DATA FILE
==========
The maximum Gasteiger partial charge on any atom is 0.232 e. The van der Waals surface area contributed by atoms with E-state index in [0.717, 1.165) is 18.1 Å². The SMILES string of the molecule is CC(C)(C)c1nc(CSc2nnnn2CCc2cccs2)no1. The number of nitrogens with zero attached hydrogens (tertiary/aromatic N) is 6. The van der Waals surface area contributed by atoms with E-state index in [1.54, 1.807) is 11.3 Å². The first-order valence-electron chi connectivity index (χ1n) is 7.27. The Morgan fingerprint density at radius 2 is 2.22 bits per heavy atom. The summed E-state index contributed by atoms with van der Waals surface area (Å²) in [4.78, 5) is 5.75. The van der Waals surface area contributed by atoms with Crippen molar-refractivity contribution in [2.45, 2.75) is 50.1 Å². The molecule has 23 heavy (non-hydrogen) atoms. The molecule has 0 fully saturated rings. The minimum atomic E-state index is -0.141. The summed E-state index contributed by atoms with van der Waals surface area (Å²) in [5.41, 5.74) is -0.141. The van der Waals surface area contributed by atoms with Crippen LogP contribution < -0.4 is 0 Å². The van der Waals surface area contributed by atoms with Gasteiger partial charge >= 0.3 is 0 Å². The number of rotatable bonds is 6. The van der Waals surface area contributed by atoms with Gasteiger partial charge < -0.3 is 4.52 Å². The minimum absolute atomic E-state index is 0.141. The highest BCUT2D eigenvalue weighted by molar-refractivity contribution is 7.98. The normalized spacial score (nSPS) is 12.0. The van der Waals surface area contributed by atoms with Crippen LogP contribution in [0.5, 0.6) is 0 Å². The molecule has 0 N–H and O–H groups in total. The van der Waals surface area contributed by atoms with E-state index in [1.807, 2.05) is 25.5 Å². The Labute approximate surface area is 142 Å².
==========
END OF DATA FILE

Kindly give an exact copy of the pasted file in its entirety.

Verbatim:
The maximum Gasteiger partial charge on any atom is 0.232 e. The van der Waals surface area contributed by atoms with E-state index in [0.717, 1.165) is 18.1 Å². The SMILES string of the molecule is CC(C)(C)c1nc(CSc2nnnn2CCc2cccs2)no1. The number of nitrogens with zero attached hydrogens (tertiary/aromatic N) is 6. The van der Waals surface area contributed by atoms with E-state index in [1.54, 1.807) is 11.3 Å². The first-order valence-electron chi connectivity index (χ1n) is 7.27. The Morgan fingerprint density at radius 2 is 2.22 bits per heavy atom. The summed E-state index contributed by atoms with van der Waals surface area (Å²) in [4.78, 5) is 5.75. The van der Waals surface area contributed by atoms with Crippen molar-refractivity contribution in [2.45, 2.75) is 50.1 Å². The molecule has 23 heavy (non-hydrogen) atoms. The molecule has 0 fully saturated rings. The minimum atomic E-state index is -0.141. The summed E-state index contributed by atoms with van der Waals surface area (Å²) in [5.41, 5.74) is -0.141. The van der Waals surface area contributed by atoms with Crippen LogP contribution < -0.4 is 0 Å². The van der Waals surface area contributed by atoms with Gasteiger partial charge >= 0.3 is 0 Å². The number of rotatable bonds is 6. The van der Waals surface area contributed by atoms with Gasteiger partial charge < -0.3 is 4.52 Å². The minimum absolute atomic E-state index is 0.141. The highest BCUT2D eigenvalue weighted by molar-refractivity contribution is 7.98. The normalized spacial score (nSPS) is 12.0. The van der Waals surface area contributed by atoms with Crippen LogP contribution in [0.5, 0.6) is 0 Å². The molecule has 0 N–H and O–H groups in total. The van der Waals surface area contributed by atoms with E-state index in [1.807, 2.05) is 25.5 Å². The Labute approximate surface area is 142 Å².